Debt versus Equity

To the extent that a firm borrows money, it usually gives first claim to the firm's cash flow to creditors. Equity holders are only entitled to the residual value, the portion left after creditors are paid. The value of this residual portion is the shareholders' equity in the firm, which is just the value of the firm's assets less the value of the firm's liabilities:

Shareholders' equity = Assets - Liabilities

This is true in an accounting sense because shareholders' equity is defined as this residual portion. More important, it is true in an economic sense: If the firm sells its assets and pays its debts, whatever cash is left belongs to the shareholders.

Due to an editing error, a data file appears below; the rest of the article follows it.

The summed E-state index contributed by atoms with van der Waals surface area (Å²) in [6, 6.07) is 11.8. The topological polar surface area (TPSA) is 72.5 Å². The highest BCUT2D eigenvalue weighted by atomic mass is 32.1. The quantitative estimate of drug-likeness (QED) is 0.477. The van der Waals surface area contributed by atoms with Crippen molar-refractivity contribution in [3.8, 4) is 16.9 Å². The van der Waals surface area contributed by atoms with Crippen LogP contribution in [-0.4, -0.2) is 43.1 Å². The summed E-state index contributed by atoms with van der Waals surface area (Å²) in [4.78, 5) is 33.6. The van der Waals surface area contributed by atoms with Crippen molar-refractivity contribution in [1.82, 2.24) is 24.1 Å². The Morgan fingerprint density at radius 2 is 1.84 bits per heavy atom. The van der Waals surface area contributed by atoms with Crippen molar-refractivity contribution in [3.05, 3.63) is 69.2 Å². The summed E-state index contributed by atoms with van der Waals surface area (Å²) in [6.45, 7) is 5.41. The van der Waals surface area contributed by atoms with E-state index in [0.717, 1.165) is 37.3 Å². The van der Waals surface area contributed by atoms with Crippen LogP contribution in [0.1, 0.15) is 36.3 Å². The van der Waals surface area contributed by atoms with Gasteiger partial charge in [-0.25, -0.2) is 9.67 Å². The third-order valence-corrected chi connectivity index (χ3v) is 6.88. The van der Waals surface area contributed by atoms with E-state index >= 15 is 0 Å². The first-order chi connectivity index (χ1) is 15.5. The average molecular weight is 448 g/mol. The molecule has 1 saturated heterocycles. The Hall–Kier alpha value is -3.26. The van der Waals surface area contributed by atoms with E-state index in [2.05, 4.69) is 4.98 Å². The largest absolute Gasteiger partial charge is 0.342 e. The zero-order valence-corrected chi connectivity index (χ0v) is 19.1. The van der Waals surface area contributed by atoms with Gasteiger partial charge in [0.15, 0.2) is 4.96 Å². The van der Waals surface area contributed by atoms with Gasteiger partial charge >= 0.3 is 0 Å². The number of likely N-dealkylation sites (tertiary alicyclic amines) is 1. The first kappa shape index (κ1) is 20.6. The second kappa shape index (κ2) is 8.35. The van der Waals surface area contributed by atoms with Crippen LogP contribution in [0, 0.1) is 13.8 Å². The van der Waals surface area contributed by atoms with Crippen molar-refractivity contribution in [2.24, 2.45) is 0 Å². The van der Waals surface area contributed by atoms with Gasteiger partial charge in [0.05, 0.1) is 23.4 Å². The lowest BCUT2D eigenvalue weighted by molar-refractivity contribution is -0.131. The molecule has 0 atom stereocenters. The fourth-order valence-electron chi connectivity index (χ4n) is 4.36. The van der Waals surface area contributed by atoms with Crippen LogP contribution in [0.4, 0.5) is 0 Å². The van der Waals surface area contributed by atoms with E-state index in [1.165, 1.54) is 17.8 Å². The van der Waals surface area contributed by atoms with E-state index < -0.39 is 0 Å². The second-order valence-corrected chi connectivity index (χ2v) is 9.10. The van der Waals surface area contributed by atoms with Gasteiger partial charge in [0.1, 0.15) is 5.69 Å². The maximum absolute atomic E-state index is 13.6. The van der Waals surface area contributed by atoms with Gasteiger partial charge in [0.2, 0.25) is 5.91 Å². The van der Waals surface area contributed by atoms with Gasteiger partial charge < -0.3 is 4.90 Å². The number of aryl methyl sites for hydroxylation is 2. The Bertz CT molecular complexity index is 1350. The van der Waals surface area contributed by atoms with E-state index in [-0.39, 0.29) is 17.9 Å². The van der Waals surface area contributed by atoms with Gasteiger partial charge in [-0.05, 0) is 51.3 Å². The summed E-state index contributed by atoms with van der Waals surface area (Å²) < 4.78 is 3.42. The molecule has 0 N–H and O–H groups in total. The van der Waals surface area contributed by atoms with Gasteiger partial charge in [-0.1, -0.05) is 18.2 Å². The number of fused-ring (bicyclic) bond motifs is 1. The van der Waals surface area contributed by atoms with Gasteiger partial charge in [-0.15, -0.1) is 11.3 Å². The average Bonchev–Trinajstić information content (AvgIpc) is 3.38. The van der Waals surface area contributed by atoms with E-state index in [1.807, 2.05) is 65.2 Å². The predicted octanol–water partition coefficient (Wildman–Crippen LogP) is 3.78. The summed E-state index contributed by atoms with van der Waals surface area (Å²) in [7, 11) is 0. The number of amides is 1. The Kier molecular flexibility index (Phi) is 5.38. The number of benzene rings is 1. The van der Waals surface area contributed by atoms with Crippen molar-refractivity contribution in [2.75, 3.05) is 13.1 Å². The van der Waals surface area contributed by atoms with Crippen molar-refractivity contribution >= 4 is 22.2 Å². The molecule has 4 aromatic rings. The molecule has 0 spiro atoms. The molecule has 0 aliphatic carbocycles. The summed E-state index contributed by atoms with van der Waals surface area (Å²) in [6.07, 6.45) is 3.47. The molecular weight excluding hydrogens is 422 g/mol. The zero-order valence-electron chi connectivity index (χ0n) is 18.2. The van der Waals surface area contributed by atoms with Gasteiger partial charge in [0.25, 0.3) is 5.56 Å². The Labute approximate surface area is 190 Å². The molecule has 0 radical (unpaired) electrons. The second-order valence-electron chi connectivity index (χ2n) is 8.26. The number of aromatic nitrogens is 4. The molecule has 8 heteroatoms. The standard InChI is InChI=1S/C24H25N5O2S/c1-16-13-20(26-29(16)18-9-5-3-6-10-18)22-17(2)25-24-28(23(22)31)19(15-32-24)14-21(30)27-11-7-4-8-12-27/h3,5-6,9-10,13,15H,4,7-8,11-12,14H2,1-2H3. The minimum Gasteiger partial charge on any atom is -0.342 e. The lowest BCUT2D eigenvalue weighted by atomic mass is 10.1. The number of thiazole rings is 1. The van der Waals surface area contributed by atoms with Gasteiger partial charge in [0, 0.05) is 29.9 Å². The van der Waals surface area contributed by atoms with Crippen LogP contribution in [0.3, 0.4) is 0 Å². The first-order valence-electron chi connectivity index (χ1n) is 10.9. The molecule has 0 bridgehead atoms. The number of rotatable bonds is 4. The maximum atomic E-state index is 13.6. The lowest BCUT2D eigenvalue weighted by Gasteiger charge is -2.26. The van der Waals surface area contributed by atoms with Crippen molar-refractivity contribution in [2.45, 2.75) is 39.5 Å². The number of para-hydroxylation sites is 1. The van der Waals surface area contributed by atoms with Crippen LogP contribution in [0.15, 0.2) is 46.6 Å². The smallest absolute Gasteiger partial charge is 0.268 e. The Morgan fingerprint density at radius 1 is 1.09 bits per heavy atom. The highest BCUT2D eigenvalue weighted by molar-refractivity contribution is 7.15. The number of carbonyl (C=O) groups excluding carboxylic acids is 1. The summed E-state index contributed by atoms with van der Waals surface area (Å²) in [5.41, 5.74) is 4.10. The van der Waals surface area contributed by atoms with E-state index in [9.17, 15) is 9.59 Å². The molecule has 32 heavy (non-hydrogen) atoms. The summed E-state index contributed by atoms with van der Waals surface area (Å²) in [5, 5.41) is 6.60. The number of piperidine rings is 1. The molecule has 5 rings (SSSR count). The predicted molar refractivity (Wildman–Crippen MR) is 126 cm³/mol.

The use of debt in a firm's capital structure is called financial leverage. The more debt a firm has (as a percentage of assets), the greater is its degree of financial leverage. As we discuss in later chapters, debt acts like a lever in the sense that using it can greatly magnify both gains and losses. So, financial leverage increases the potential reward to shareholders, but it also increases the potential for financial distress and business failure.

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